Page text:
Foster children to benefit from Oklahoma school choice law

More children will have access to state-funded school choice programs thanks to two bills passed by the Oklahoma Legislature this year. The American Federation for Children, the nation’s voice for educational choice, released the following statement today.

Statement from Tommy Schultz, National Communications Director of the American Federation for Children:

“The momentum for school choice continues to grow in Oklahoma. Thanks to the leadership of Governor Fallin, House Floor Leader Jon Echols, and Senator A.J. Griffin, some of Oklahoma’s neediest children will have access to a broader array of educational options, and more families will be financially able to serve as foster or adoptive parents while providing the best life possible for previously abused and neglected children.

“Representative Echols and Senator Griffin have been true champions for children in Oklahoma. Their work this year will help many previously abused children begin a new life with a new family while enjoying the best educational options available. This law involves a truly life-changing, generational promise that will benefit all Oklahomans for decades to come. The lawmakers who championed this bill have clearly demonstrated the kind of forward-thinking, visionary leadership voters want from their political leaders.”

Senate Bill 301 expands the Lindsey Nicole Henry Scholarships for Students with Disabilities Program, which provides recipients a share of a child’s per-pupil allotment to pay for educational services, including private school tuition.

Initially, only children with special needs who were on an “individual education plan” (IEP) in public school could apply for scholarships through the program. SB 301 expanded the program to also include children in foster care or children adopted out of state custody.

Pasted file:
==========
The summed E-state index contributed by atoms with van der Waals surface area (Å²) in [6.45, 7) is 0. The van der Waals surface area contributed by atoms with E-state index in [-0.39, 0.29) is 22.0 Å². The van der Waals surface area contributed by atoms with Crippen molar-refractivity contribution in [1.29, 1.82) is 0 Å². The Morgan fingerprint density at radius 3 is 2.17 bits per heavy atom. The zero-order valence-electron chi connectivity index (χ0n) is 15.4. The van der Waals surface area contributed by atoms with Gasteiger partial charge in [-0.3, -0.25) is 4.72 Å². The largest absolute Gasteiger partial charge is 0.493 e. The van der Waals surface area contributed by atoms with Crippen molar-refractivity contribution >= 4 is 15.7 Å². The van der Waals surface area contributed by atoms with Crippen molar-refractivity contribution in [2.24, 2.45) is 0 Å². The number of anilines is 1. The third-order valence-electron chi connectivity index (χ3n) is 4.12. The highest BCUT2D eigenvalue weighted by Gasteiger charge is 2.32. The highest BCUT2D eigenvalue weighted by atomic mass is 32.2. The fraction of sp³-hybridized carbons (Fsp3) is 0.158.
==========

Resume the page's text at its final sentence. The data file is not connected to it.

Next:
Also, to be eligible for a Lindsey Nicole Henry Scholarship, a child was previously required to have spent the prior year in the public school system. Given the often harsh and disruptive backgrounds of many children taken into state custody, SB 301 exempts foster and adoptive children from that requirement. The bill also exempts those children from having to obtain an individual education plan (IEP) from a public school in order to qualify for the scholarship.

Based on a child’s individual needs, the scholarships can range from $4,000 to $10,000 apiece.

SB 301 passed unanimously in both chambers of the Oklahoma Legislature and was signed into law by Gov. Mary Fallin on May 12.

Both SB 301 was authored by Rep. Jon Echols, R-Oklahoma City, and Sen. A.J. Griffin, R-Guthrie.

Another measure, Senate Bill 445, increases the cap on credits provided through the “Oklahoma Equal Opportunity Education Scholarship Act.” Under that law, those who donate money to scholarship-granting organizations receive a tax credit equal to a portion of their donation.

“Thanks to the scholarship act, there’s greater incentive for people to donate private funds to help low-income Oklahoma students attend quality schools. SB 445 boosts the incentive for private donations, and could lead to even greater giving to needy children,” said Schultz “By shepherding this bill into law, Senator Joe Newhouse and Representative Kevin Calvey have given untold numbers of children a brighter future.”